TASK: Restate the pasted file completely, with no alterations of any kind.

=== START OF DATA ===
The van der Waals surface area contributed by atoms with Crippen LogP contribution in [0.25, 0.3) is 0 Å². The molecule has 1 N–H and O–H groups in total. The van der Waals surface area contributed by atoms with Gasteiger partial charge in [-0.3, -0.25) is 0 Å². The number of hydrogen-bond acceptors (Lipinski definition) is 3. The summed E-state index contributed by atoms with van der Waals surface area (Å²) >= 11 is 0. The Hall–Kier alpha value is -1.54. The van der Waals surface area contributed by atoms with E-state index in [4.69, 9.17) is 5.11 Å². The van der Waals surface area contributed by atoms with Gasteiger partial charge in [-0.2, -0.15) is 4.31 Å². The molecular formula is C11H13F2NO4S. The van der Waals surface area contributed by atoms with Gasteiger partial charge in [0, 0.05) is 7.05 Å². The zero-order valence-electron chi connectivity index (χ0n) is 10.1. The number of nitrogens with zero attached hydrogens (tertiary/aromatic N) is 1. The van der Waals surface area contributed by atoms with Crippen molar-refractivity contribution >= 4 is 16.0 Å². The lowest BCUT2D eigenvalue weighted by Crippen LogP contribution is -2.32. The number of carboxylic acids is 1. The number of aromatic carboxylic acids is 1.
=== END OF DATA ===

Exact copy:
The van der Waals surface area contributed by atoms with Crippen LogP contribution in [0.25, 0.3) is 0 Å². The molecule has 1 N–H and O–H groups in total. The van der Waals surface area contributed by atoms with Gasteiger partial charge in [-0.3, -0.25) is 0 Å². The number of hydrogen-bond acceptors (Lipinski definition) is 3. The summed E-state index contributed by atoms with van der Waals surface area (Å²) >= 11 is 0. The Hall–Kier alpha value is -1.54. The van der Waals surface area contributed by atoms with E-state index in [4.69, 9.17) is 5.11 Å². The van der Waals surface area contributed by atoms with Gasteiger partial charge in [-0.2, -0.15) is 4.31 Å². The molecular formula is C11H13F2NO4S. The van der Waals surface area contributed by atoms with Gasteiger partial charge in [0, 0.05) is 7.05 Å². The zero-order valence-electron chi connectivity index (χ0n) is 10.1. The number of nitrogens with zero attached hydrogens (tertiary/aromatic N) is 1. The van der Waals surface area contributed by atoms with Crippen molar-refractivity contribution >= 4 is 16.0 Å². The lowest BCUT2D eigenvalue weighted by Crippen LogP contribution is -2.32. The number of carboxylic acids is 1. The number of aromatic carboxylic acids is 1.